In mid-June, BIO 2004, the annual convention of the Biotechnology Industry Organization (BIO), Washington, D.C., took place in San Francisco. It was an impressive assemblage of international participants , BIO says about 17,000 people attended, representing 61 countries. The meeting was all the more memorable for drawing a small coterie of the "anti" crowd: anti-biotechnology, anti-genetically modified foods, anti-globalization, etc. They, in turn, drew hundreds of city police officers, and the area was kept under heavy patrol.
BIO used the occasion to highlight a recent report, "New Biotech Tools for a Cleaner Environment" (available for download or in summary format). The environmental focus of the report's title, however, doesn't quite match its content. It is a compilation of a small number of successful implementations of "new" biotechnology in industrial processes: production of vitamin B2; bioplastics (notably Cargill-Dow's polylactic acid, now in commercial production); enzymatic routes to wood pulp bleaching, food processing, textile treatment and a few others.
The report uses these examples to project an across-the-board savings in pollution emissions, energy or water consumption, or petroleum usage (as a raw material). From those, it makes a quick jump to recommended policy considerations: using industrial biotechnology for emissions credits, funding bioenergy projects under the Energy Policy Act, or pollution-control projects under the Clean Air Act's research program. At this point, you certainly might be tempted to ask, "Well, yes, everyone is for a cleaner environment, but which non-biotechnology projects will be defunded in place of biotech ones?"
The report makes some recommendations that are questionable, to say the least. It implies that a lot of pre-recombinant-DNA developments, such as using enzymes in household detergents instead of phosphates (which started in the 1970s) are part of the "new" industrial biotechnology. Then, it presents some shockingly broad-brushed generalizations about the environmental benefits of biotechnology. It states: "This report does not attempt to quantify the costs associated with adoption of biotechnology processes." My favorite generalization is a calculation of how much petroleum would be saved if all plastics were replaced , hey, presto! , by polylactic-acid-based ones. The answer, by the way, is 90 million to 145 million barrels per year in the United States.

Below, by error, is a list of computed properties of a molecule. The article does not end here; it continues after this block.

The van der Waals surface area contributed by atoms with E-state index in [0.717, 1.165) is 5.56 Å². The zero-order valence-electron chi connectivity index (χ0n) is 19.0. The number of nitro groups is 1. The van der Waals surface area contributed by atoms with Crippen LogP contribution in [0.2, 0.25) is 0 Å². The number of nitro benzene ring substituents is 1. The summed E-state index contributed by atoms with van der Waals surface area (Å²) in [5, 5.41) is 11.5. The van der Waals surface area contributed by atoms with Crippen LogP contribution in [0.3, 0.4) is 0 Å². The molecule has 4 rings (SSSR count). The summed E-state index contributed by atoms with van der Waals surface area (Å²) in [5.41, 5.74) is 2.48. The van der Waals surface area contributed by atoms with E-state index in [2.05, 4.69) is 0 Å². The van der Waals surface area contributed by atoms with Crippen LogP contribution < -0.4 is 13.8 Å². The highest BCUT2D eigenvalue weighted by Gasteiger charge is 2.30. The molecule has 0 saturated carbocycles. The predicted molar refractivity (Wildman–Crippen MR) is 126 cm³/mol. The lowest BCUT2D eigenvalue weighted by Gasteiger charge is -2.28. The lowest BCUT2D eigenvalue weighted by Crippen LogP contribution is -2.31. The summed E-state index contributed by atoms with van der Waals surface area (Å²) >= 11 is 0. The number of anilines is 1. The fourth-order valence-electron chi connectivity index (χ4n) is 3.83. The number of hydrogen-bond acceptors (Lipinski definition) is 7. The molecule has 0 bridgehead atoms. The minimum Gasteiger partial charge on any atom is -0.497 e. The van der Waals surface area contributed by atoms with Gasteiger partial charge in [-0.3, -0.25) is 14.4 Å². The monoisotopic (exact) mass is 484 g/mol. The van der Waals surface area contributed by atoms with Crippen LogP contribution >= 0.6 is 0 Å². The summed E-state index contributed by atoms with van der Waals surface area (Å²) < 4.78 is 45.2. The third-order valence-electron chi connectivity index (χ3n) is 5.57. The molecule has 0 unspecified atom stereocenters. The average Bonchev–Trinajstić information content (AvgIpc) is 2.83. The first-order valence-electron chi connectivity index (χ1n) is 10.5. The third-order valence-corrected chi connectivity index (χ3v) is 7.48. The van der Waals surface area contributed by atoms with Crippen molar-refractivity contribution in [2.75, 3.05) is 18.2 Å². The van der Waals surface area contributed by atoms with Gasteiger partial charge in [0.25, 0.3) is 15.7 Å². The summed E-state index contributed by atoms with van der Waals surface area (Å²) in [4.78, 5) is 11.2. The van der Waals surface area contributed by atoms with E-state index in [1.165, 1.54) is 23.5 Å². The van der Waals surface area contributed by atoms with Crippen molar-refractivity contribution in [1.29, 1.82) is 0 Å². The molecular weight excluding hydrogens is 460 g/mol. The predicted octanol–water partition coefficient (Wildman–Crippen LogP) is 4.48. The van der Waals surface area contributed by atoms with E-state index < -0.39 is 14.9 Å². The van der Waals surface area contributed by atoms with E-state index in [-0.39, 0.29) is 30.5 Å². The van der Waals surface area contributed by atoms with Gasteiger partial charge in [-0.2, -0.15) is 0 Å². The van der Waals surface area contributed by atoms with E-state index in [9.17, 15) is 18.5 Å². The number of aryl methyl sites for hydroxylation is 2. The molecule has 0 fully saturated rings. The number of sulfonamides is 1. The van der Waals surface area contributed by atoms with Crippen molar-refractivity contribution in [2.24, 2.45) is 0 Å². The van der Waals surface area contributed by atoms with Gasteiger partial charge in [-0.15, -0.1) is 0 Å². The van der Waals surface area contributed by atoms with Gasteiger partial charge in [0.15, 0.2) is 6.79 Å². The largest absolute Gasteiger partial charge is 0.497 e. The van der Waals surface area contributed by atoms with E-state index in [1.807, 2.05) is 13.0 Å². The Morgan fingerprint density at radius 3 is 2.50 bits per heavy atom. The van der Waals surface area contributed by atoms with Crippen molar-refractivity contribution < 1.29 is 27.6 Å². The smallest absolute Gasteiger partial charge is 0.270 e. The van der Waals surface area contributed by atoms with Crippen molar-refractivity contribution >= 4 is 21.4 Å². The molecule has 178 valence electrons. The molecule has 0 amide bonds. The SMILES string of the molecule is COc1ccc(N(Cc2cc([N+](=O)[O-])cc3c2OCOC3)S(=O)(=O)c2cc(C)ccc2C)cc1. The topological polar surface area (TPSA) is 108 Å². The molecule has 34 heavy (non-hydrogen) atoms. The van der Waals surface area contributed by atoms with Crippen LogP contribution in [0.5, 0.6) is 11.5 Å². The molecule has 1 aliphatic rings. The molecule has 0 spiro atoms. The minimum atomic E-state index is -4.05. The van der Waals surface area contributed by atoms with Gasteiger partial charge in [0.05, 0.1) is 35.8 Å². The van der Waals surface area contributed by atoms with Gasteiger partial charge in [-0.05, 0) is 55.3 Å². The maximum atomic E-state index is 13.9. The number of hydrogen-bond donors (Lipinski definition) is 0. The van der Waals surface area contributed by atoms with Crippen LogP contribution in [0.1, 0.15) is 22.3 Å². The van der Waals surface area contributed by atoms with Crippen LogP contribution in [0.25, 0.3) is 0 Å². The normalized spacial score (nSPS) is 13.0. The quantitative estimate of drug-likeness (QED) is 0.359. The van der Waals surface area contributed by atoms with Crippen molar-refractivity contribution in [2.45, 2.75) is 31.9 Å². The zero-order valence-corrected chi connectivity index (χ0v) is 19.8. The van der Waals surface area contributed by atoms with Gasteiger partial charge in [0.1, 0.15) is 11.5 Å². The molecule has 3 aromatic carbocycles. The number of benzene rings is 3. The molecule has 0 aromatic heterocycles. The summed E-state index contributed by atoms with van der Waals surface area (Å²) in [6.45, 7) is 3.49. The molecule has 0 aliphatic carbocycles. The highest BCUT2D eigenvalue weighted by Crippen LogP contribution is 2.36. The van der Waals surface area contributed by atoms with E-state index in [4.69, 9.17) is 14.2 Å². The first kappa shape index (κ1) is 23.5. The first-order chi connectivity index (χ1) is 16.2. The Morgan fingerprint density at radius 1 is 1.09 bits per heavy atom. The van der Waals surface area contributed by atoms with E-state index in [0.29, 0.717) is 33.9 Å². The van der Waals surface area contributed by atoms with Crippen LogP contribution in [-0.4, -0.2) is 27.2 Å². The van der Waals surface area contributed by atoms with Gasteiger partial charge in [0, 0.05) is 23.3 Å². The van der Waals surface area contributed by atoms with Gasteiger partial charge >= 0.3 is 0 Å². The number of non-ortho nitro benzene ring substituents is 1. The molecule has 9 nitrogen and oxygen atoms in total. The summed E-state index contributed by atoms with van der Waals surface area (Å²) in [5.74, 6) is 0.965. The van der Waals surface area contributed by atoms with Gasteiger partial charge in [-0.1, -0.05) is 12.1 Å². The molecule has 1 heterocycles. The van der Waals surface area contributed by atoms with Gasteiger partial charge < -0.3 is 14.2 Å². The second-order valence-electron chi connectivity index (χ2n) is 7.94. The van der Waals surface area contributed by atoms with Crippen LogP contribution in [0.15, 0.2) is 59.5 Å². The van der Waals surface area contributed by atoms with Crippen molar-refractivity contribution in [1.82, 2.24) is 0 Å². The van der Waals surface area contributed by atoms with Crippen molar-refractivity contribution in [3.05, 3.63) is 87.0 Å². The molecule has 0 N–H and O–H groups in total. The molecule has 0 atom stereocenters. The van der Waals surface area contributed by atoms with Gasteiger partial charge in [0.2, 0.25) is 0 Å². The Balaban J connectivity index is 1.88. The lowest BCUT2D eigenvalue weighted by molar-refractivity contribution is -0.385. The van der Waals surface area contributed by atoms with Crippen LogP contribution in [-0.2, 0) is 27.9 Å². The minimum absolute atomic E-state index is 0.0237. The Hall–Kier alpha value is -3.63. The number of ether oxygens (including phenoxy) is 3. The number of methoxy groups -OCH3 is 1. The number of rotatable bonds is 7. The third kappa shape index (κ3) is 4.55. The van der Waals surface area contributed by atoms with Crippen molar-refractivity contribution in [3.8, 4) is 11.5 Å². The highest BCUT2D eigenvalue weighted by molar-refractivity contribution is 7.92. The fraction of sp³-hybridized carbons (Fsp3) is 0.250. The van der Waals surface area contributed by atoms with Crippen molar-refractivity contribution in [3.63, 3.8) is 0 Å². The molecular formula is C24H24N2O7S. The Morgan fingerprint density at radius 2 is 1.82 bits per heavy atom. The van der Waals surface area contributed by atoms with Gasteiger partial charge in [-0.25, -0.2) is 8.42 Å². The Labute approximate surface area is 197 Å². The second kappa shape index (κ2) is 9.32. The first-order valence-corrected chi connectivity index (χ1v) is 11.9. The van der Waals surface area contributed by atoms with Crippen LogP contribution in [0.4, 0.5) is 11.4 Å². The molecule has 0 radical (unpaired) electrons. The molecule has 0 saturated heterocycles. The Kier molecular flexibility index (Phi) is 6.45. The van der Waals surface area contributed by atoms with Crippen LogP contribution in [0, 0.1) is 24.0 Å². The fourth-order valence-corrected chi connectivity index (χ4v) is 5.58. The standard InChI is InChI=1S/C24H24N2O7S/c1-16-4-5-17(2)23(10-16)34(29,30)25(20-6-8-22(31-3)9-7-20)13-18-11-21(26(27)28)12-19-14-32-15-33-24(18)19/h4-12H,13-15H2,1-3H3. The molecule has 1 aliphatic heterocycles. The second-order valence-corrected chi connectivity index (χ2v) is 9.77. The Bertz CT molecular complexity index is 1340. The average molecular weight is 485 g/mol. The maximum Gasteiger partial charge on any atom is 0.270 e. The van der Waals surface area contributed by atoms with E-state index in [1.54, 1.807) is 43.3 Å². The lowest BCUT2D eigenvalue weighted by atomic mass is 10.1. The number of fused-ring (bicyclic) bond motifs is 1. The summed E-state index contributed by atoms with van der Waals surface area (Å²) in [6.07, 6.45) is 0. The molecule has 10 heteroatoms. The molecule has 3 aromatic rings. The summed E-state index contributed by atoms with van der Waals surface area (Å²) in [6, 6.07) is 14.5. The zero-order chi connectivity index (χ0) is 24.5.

Overall, the report encourages all of us to pay more attention to biotechnology's potential. "Because industrial biotechnology is so new, its benefits are still not well known or understood by industry," the report states. Also, "In many cases, the biocatalysts or whole-cell processes are so new that chemical engineers and product development specialists in the private sector are not yet aware that they are available for deployment."
This blithe assumption that biotechnology isn't in wider use in industry simply because people don't know about it particularly irritates me. Chemical (and other) engineers have been working with biotechnology for decades. The number of "old" biotechnology processes arguably is larger or has had a more significant impact than all of the "new" biotechnology processes put together. Such established technology includes wastewater treatment, vegetable oil processing, terpenes from wood, rayon, polysaccharides from seaweed , the list goes on and on. Some of these have lost favor as a result of synthetic chemistry, but others are garnering renewed interest, mostly based on their economics. The list of researchers, projects, conferences and commercial ventures based on biotechnology, whether old or new, is a long one. The engineers working on these projects have had to deal with the realities of capital costs for equipment, market acceptance, and, of course, environmental considerations.
I'm a big fan of biotechnology. The potential is there. But it's a little late to claim that biotechnology will magically cure environmental or resource issues if we just pay some more attention to it. A lot of attention has already been paid. Much basic process development, engineering and product innovation has been done. Many companies and researchers are hard at work , today , on new breakthroughs.
By Nick Basta, editor at large